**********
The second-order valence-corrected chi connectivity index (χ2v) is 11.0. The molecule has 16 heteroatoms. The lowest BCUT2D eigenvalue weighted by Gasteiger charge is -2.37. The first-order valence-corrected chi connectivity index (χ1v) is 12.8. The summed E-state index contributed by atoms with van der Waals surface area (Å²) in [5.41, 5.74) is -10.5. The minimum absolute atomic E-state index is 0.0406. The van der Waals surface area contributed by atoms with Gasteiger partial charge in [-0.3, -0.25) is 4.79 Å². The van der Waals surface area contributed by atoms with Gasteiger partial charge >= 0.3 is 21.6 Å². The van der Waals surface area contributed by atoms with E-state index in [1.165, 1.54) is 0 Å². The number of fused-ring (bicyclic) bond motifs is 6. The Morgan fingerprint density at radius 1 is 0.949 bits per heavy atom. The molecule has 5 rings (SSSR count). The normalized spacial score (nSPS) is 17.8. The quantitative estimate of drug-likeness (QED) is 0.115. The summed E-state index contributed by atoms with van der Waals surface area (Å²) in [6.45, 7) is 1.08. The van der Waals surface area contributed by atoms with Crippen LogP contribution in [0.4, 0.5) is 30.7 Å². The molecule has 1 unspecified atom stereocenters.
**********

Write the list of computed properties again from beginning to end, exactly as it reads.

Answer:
The second-order valence-corrected chi connectivity index (χ2v) is 11.0. The molecule has 16 heteroatoms. The lowest BCUT2D eigenvalue weighted by Gasteiger charge is -2.37. The first-order valence-corrected chi connectivity index (χ1v) is 12.8. The summed E-state index contributed by atoms with van der Waals surface area (Å²) in [5.41, 5.74) is -10.5. The minimum absolute atomic E-state index is 0.0406. The van der Waals surface area contributed by atoms with Gasteiger partial charge in [-0.3, -0.25) is 4.79 Å². The van der Waals surface area contributed by atoms with Gasteiger partial charge >= 0.3 is 21.6 Å². The van der Waals surface area contributed by atoms with E-state index in [1.165, 1.54) is 0 Å². The number of fused-ring (bicyclic) bond motifs is 6. The Morgan fingerprint density at radius 1 is 0.949 bits per heavy atom. The molecule has 5 rings (SSSR count). The normalized spacial score (nSPS) is 17.8. The quantitative estimate of drug-likeness (QED) is 0.115. The summed E-state index contributed by atoms with van der Waals surface area (Å²) in [6.45, 7) is 1.08. The van der Waals surface area contributed by atoms with Crippen LogP contribution in [0.4, 0.5) is 30.7 Å². The molecule has 1 unspecified atom stereocenters.